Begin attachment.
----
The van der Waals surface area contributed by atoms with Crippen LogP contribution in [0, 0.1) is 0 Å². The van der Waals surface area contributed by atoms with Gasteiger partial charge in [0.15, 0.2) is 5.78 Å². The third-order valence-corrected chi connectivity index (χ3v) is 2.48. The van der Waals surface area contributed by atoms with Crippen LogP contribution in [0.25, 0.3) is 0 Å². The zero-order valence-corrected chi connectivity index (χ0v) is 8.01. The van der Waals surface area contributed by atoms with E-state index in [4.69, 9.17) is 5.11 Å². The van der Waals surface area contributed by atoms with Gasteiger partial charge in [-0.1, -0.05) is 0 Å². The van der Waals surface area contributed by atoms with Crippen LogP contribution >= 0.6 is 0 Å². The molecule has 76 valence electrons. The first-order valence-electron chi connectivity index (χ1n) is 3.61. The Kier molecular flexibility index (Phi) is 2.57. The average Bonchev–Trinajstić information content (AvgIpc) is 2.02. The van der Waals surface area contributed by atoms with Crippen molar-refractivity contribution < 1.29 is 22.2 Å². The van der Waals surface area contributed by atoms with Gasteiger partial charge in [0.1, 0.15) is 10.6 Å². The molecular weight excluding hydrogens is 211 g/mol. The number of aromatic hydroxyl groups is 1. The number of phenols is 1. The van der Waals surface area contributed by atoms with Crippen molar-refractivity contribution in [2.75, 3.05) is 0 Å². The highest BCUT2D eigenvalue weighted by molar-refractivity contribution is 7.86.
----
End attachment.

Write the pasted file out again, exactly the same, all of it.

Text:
The van der Waals surface area contributed by atoms with Crippen LogP contribution in [0, 0.1) is 0 Å². The van der Waals surface area contributed by atoms with Gasteiger partial charge in [0.15, 0.2) is 5.78 Å². The third-order valence-corrected chi connectivity index (χ3v) is 2.48. The van der Waals surface area contributed by atoms with Crippen LogP contribution in [0.25, 0.3) is 0 Å². The zero-order valence-corrected chi connectivity index (χ0v) is 8.01. The van der Waals surface area contributed by atoms with E-state index in [4.69, 9.17) is 5.11 Å². The van der Waals surface area contributed by atoms with Gasteiger partial charge in [-0.1, -0.05) is 0 Å². The van der Waals surface area contributed by atoms with Crippen LogP contribution >= 0.6 is 0 Å². The molecule has 76 valence electrons. The first-order valence-electron chi connectivity index (χ1n) is 3.61. The Kier molecular flexibility index (Phi) is 2.57. The average Bonchev–Trinajstić information content (AvgIpc) is 2.02. The van der Waals surface area contributed by atoms with Crippen molar-refractivity contribution < 1.29 is 22.2 Å². The van der Waals surface area contributed by atoms with Gasteiger partial charge in [0.1, 0.15) is 10.6 Å². The molecular weight excluding hydrogens is 211 g/mol. The number of aromatic hydroxyl groups is 1. The number of phenols is 1. The van der Waals surface area contributed by atoms with Crippen molar-refractivity contribution in [2.75, 3.05) is 0 Å². The highest BCUT2D eigenvalue weighted by molar-refractivity contribution is 7.86.